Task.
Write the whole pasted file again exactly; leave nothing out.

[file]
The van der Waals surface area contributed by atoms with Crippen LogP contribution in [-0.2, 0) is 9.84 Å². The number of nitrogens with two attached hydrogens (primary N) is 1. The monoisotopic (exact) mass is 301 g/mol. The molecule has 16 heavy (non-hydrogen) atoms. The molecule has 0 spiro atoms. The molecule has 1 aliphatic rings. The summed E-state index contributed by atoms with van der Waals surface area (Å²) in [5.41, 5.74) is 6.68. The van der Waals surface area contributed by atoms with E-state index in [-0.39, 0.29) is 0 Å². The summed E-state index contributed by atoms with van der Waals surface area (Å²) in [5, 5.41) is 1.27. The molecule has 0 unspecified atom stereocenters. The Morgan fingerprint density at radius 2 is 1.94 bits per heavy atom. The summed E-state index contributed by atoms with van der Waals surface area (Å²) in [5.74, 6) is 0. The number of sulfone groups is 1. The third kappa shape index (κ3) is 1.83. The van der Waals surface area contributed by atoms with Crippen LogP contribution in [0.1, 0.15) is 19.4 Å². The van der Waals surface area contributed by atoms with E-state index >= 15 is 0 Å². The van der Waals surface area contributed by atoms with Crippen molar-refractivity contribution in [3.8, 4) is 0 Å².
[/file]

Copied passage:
The van der Waals surface area contributed by atoms with Crippen LogP contribution in [-0.2, 0) is 9.84 Å². The number of nitrogens with two attached hydrogens (primary N) is 1. The monoisotopic (exact) mass is 301 g/mol. The molecule has 16 heavy (non-hydrogen) atoms. The molecule has 0 spiro atoms. The molecule has 1 aliphatic rings. The summed E-state index contributed by atoms with van der Waals surface area (Å²) in [5.41, 5.74) is 6.68. The van der Waals surface area contributed by atoms with E-state index in [-0.39, 0.29) is 0 Å². The summed E-state index contributed by atoms with van der Waals surface area (Å²) in [5, 5.41) is 1.27. The molecule has 0 unspecified atom stereocenters. The Morgan fingerprint density at radius 2 is 1.94 bits per heavy atom. The summed E-state index contributed by atoms with van der Waals surface area (Å²) in [5.74, 6) is 0. The number of sulfone groups is 1. The third kappa shape index (κ3) is 1.83. The van der Waals surface area contributed by atoms with Crippen LogP contribution in [0.1, 0.15) is 19.4 Å². The van der Waals surface area contributed by atoms with E-state index >= 15 is 0 Å². The van der Waals surface area contributed by atoms with Crippen molar-refractivity contribution in [3.8, 4) is 0 Å².